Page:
On June 21, 2013, the Department of Labor (DOL) published proposed amendments to certain class exemptions required by Section 939A of the Dodd-Frank Wall Street Reform and Consumer Protection Act, which directs federal agencies to remove from their regulations any references to, or requirements of reliance on, credit ratings and to replace those requirements with substitute standards of creditworthiness.

DOL has determined that its class exemptions constitute regulations for this purpose and has proposed amendments to applicable exemptions. As described in more detail in the attached overview, the proposal affects six existing class exemptions dealing with financial and investment transactions.1 DOL proposes to substitute for the credit rating previously specified in the exemption a comparable standard of credit quality to be determined, generally, by a responsible fiduciary for the plan that is engaging in the exempted transaction. For example, an existing requirement that a debt security be rated in the four highest categories by a national credit rating firm would become a determination that the security is subject to no more than moderate credit risk and is reasonably liquid. According to the preamble:

  • DOL sees this determination as a fiduciary act subject to the standards of Section 404 of the Employee Retirement Income Security Act of 1974, as amended (ERISA).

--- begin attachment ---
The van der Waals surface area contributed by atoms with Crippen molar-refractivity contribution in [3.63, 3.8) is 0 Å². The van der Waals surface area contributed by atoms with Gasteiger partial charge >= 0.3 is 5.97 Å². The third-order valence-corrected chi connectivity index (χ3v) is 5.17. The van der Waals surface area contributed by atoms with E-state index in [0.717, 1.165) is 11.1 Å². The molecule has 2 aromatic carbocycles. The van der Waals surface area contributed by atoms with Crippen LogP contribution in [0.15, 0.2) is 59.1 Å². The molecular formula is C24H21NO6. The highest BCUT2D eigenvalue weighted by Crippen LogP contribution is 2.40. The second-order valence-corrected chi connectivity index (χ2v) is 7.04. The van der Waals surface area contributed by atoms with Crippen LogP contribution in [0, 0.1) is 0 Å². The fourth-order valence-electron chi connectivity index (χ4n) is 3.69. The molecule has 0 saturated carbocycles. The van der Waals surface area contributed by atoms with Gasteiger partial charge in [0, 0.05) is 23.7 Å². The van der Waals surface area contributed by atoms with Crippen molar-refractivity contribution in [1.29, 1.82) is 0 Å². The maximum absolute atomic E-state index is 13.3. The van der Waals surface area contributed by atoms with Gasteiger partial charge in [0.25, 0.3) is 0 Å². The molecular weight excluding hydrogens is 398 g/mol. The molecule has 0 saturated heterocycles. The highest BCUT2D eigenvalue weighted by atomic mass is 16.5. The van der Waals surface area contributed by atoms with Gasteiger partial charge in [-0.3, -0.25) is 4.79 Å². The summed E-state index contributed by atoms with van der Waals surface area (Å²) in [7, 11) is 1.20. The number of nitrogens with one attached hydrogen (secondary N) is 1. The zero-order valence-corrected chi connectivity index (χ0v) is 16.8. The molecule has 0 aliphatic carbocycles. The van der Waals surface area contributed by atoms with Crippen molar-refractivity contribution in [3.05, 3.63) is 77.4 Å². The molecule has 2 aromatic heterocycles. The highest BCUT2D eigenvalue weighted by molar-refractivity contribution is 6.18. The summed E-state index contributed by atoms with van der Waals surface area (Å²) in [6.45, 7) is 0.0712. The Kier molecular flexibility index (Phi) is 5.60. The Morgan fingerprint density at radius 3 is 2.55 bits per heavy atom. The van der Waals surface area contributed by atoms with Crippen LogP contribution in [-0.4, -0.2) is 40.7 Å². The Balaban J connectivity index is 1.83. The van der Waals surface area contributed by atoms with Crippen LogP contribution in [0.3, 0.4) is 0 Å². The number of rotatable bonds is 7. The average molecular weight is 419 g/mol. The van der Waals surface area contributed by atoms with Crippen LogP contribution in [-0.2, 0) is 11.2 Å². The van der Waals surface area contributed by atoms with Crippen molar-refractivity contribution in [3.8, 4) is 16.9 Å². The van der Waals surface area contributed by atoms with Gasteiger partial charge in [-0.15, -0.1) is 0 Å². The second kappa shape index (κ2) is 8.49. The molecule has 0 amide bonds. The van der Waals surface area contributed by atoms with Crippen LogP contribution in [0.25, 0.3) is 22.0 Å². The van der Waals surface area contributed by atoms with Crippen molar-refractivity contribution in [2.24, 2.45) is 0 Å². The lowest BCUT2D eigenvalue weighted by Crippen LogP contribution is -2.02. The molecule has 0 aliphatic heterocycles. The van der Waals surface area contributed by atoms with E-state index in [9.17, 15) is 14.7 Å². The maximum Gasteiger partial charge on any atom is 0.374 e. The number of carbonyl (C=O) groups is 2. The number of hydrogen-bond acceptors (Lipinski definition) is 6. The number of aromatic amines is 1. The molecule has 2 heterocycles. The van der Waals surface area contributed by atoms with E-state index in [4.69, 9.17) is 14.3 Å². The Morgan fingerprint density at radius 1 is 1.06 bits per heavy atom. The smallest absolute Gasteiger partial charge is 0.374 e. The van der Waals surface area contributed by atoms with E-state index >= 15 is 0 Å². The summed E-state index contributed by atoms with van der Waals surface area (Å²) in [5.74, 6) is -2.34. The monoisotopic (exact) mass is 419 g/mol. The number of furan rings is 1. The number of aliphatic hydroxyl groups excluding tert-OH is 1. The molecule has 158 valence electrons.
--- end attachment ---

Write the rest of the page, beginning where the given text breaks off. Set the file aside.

• That determination can take into account, but apparently cannot exclusively rely on, credit ratings.
  • To the extent a fiduciary lacks the time or expertise to make that determination, as a matter of prudence the fiduciary may need to consult an expert third-party.

DOL outlined in the preamble (but did not incorporate in the exemptions themselves) a number of factors, derived from Securities and Exchange Commission (SEC) regulations for implementing Section 939A, that fiduciaries may consider “helpful” in making the credit determinations required by the proposed amendments. Because these factors came from guidance designed for financial professionals, they are quite sophisticated in certain respects. Depending on the nature of the security at issue, the listed factors include:

  • Credit spreads (i.e., the amount of credit risk a position in commercial paper and/or nonconvertible debt is subject to, based on the spread between the security’s yield and the yield of Treasury or other securities, or based on credit default swap spreads that reference the security);
  • Securities-related research (i.e., to what extent providers of securities-related research believe the issuer of the security will be able to meet its financial commitments, generally, or specifically, with respect to securities held);
  • Internal or external credit risk assessments (i.e., whether credit assessments developed internally by a broker-dealer, or externally by a credit rating agency, express a view as to the credit risk associated with a particular security);
  • Default statistics (i.e., whether providers of credit information relating to securities express a view that specific securities have a probability of default consistent with other securities with a determined amount of credit risk);
  • Inclusion on an index (i.e., whether a security, or issuer of the security, is included as a component of a recognized index of instruments that are subject to a determined amount of credit risk);